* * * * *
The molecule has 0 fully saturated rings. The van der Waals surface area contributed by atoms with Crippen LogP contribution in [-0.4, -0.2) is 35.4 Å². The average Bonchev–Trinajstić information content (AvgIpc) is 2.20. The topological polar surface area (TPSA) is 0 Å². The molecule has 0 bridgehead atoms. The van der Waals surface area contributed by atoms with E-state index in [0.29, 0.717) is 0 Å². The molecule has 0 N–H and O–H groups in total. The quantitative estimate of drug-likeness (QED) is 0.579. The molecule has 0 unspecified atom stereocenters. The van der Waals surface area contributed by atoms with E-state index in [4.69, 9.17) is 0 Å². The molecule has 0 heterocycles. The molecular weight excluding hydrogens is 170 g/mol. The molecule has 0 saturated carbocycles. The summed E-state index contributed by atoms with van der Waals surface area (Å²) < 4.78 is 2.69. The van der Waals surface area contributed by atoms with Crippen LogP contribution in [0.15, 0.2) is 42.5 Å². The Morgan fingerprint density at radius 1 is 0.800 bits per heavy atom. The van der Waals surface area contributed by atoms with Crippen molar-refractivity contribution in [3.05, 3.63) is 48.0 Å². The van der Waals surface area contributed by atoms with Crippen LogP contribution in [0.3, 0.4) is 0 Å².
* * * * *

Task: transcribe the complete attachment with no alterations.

The molecule has 0 fully saturated rings. The van der Waals surface area contributed by atoms with Crippen LogP contribution in [-0.4, -0.2) is 35.4 Å². The average Bonchev–Trinajstić information content (AvgIpc) is 2.20. The topological polar surface area (TPSA) is 0 Å². The molecule has 0 bridgehead atoms. The van der Waals surface area contributed by atoms with E-state index in [0.29, 0.717) is 0 Å². The molecule has 0 N–H and O–H groups in total. The quantitative estimate of drug-likeness (QED) is 0.579. The molecule has 0 unspecified atom stereocenters. The van der Waals surface area contributed by atoms with E-state index in [4.69, 9.17) is 0 Å². The molecule has 0 heterocycles. The molecular weight excluding hydrogens is 170 g/mol. The molecule has 0 saturated carbocycles. The summed E-state index contributed by atoms with van der Waals surface area (Å²) < 4.78 is 2.69. The van der Waals surface area contributed by atoms with Crippen LogP contribution in [0.15, 0.2) is 42.5 Å². The Morgan fingerprint density at radius 1 is 0.800 bits per heavy atom. The van der Waals surface area contributed by atoms with Crippen molar-refractivity contribution in [3.05, 3.63) is 48.0 Å². The van der Waals surface area contributed by atoms with Crippen LogP contribution in [0.3, 0.4) is 0 Å².